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The DOL 'Duties Tests': Understanding Who Can Be Exempt from Overtime Pay
May 4, 2023
Employee working from home with clock sitting on desk by laptop

Misclassifying workers as being exempt from overtime pay is a common mistake you can’t afford to make as an employer. If you deny certain employees overtime pay, you could be opening up your business to big fines and penalties under the Fair Labor Standards Act (FLSA).

The legal requirements can be hard to understand, especially if you don’t have the support of an HR expert.

Let’s look at the rules you must follow to ensure every employee is paid properly and fairly.

Exempt or Non-Exempt?

Under the law, employers must pay non-exempt (commonly referred to as “hourly”) employees at least the legal minimum wage, plus overtime pay at time-and-a-half.

For an employee to be considered exempt from overtime rules, he or she must be paid a salary of at least $455 per week/$23,660 annually (with limited exceptions) and satisfy one of the ‘duties tests’ defined by the Department of Labor (DOL). The salary amount cannot vary based on hours worked.

Applying the Duties Tests

This is where things start to get tricky, as you must now determine an employee’s specific job responsibilities to establish overtime-exempt status. Compensation is only half the equation, and job titles are not relevant to the classification.

Below are the most common DOL classifications for exempt employees.

The actual job duties test for each of these classifications is quite comprehensive and complex. However, here is a general overview.

  • Administrative Exemption – To pass this job duties test, employees must perform non-manual work, manage “back office” general business operations, and have decision-making authority on significant matters. An example might be an office manager or a marketing specialist – as long as he or she is entrusted to make independent business decisions regularly.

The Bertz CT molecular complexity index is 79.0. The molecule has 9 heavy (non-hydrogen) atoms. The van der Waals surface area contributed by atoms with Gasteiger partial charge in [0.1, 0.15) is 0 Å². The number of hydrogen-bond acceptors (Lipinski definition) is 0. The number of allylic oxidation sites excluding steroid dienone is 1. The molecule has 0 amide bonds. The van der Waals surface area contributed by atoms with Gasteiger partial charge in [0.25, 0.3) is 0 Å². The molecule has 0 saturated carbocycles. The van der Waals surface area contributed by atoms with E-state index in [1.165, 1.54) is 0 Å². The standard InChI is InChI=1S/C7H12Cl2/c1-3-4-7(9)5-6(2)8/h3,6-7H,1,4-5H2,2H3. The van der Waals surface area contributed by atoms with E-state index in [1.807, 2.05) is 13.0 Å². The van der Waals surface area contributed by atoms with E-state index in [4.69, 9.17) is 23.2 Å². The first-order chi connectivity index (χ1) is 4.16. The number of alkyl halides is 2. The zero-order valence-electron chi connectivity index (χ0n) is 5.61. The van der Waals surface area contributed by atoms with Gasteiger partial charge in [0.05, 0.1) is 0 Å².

• Executive Exemption – To pass the executive job duties test, employees must manage a team or department, supervise two or more employees, and have the authority to hire or fire. Calling someone a “manager” or “supervisor” isn’t enough if he or she doesn’t get involved in hiring and firing.
  • Learned Professional Exemption – To pass the learned professional job duties test, employees must perform intellectual tasks requiring advanced knowledge and specialized training in their fields. Lawyers, doctors, teachers, and scientists fall into this category.
  • Creative Professional Exemption – To pass the creative job duties test, employees must perform work requiring invention, imagination, originality, or talent in an artistic or creative field. Graphic designers, illustrators, writers, photographers, film directors, and similar roles typically fall under this exemption.
  • Outside Sales Exemption – To pass this duties test, an employee’s primary role must be making sales outside of the employer’s business location. Telemarketing sales reps, for example, do not fall under this exemption because they do not generally call on prospects at their places of business.

Review Employee Classification Carefully

Again, you should never rely on salary levels or job titles alone to determine an employee’s overtime eligibility. For an employee to be legally exempt from overtime, he or she must meet the minimum salary requirement and meet all criteria from one of the DOL job duties tests. The actual duties being performed are what matter.

Now that you’re more familiar with the requirements of the FLSA overtime rule, what is your next move? Consider conducting a thorough audit of each employee’s payroll status. If you discover improper employee classifications, immediately correct them to avoid legal risk.

To learn more about overtime rules and exemptions (and how to correctly classify independent contractors), watch the ComplyRight on-demand webinar, “Understanding the Distinctions When Classifying Workers.”

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Funded, in part, through a Cooperative Agreement with the U.S. Small Business Administration. All opinions, and/or recommendations expressed herein are those of the author(s) and do not necessarily reflect the views of the SBA.

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